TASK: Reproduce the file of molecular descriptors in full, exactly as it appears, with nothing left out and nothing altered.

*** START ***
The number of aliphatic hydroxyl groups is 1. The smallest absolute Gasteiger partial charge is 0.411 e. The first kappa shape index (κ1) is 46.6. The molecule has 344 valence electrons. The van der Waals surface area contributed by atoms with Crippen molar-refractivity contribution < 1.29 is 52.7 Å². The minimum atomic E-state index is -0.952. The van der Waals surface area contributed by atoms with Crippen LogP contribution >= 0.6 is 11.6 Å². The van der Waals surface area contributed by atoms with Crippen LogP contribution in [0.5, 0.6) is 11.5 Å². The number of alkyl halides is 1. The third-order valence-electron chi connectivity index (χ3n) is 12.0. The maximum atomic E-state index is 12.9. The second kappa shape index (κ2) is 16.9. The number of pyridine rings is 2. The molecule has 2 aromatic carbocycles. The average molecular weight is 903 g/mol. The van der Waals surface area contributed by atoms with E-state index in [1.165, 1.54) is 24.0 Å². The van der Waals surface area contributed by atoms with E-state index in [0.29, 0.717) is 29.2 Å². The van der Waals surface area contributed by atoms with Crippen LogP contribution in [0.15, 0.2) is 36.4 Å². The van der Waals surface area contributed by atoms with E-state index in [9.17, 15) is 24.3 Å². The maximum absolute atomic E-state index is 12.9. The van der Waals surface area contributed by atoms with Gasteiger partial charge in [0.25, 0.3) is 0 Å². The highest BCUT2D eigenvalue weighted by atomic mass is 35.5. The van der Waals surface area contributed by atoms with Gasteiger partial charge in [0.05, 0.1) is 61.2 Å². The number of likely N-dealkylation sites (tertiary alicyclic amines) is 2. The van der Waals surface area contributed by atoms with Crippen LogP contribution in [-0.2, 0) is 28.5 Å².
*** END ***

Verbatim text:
The number of aliphatic hydroxyl groups is 1. The smallest absolute Gasteiger partial charge is 0.411 e. The first kappa shape index (κ1) is 46.6. The molecule has 344 valence electrons. The van der Waals surface area contributed by atoms with Crippen molar-refractivity contribution < 1.29 is 52.7 Å². The minimum atomic E-state index is -0.952. The van der Waals surface area contributed by atoms with Crippen LogP contribution >= 0.6 is 11.6 Å². The van der Waals surface area contributed by atoms with Crippen LogP contribution in [0.5, 0.6) is 11.5 Å². The number of alkyl halides is 1. The third-order valence-electron chi connectivity index (χ3n) is 12.0. The maximum atomic E-state index is 12.9. The second kappa shape index (κ2) is 16.9. The number of pyridine rings is 2. The molecule has 2 aromatic carbocycles. The average molecular weight is 903 g/mol. The van der Waals surface area contributed by atoms with E-state index in [1.165, 1.54) is 24.0 Å². The van der Waals surface area contributed by atoms with E-state index in [0.29, 0.717) is 29.2 Å². The van der Waals surface area contributed by atoms with Crippen LogP contribution in [0.15, 0.2) is 36.4 Å². The van der Waals surface area contributed by atoms with E-state index in [9.17, 15) is 24.3 Å². The maximum absolute atomic E-state index is 12.9. The van der Waals surface area contributed by atoms with Gasteiger partial charge in [0.25, 0.3) is 0 Å². The highest BCUT2D eigenvalue weighted by atomic mass is 35.5. The van der Waals surface area contributed by atoms with Gasteiger partial charge in [0.05, 0.1) is 61.2 Å². The number of likely N-dealkylation sites (tertiary alicyclic amines) is 2. The van der Waals surface area contributed by atoms with Crippen LogP contribution in [-0.2, 0) is 28.5 Å².